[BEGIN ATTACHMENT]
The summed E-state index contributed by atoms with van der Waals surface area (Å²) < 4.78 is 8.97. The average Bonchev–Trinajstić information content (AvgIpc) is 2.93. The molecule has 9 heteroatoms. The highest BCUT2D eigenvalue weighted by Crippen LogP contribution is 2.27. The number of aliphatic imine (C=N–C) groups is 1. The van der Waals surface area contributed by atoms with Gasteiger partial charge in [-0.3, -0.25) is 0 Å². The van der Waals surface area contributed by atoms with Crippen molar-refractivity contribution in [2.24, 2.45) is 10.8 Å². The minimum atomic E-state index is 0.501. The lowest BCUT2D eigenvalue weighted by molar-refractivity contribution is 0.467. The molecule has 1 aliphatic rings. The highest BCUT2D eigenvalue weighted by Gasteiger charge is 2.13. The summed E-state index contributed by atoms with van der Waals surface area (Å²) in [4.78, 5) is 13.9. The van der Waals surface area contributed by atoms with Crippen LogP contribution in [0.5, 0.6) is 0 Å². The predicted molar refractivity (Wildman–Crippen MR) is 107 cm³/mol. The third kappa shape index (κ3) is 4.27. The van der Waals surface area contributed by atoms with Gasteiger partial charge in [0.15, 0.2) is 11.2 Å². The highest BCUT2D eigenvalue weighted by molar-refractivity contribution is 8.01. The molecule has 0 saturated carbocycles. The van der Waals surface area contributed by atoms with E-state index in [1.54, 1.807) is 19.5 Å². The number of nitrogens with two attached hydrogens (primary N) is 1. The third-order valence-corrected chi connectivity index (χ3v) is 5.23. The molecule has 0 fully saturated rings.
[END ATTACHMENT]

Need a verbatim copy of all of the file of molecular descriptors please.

The summed E-state index contributed by atoms with van der Waals surface area (Å²) < 4.78 is 8.97. The average Bonchev–Trinajstić information content (AvgIpc) is 2.93. The molecule has 9 heteroatoms. The highest BCUT2D eigenvalue weighted by Crippen LogP contribution is 2.27. The number of aliphatic imine (C=N–C) groups is 1. The van der Waals surface area contributed by atoms with Gasteiger partial charge in [-0.3, -0.25) is 0 Å². The van der Waals surface area contributed by atoms with Crippen molar-refractivity contribution in [2.24, 2.45) is 10.8 Å². The minimum atomic E-state index is 0.501. The lowest BCUT2D eigenvalue weighted by molar-refractivity contribution is 0.467. The molecule has 1 aliphatic rings. The highest BCUT2D eigenvalue weighted by Gasteiger charge is 2.13. The summed E-state index contributed by atoms with van der Waals surface area (Å²) in [4.78, 5) is 13.9. The van der Waals surface area contributed by atoms with Crippen LogP contribution in [0.5, 0.6) is 0 Å². The predicted molar refractivity (Wildman–Crippen MR) is 107 cm³/mol. The third kappa shape index (κ3) is 4.27. The van der Waals surface area contributed by atoms with Gasteiger partial charge in [0.15, 0.2) is 11.2 Å². The highest BCUT2D eigenvalue weighted by molar-refractivity contribution is 8.01. The molecule has 0 saturated carbocycles. The van der Waals surface area contributed by atoms with E-state index in [1.54, 1.807) is 19.5 Å². The number of nitrogens with two attached hydrogens (primary N) is 1. The third-order valence-corrected chi connectivity index (χ3v) is 5.23. The molecule has 0 fully saturated rings.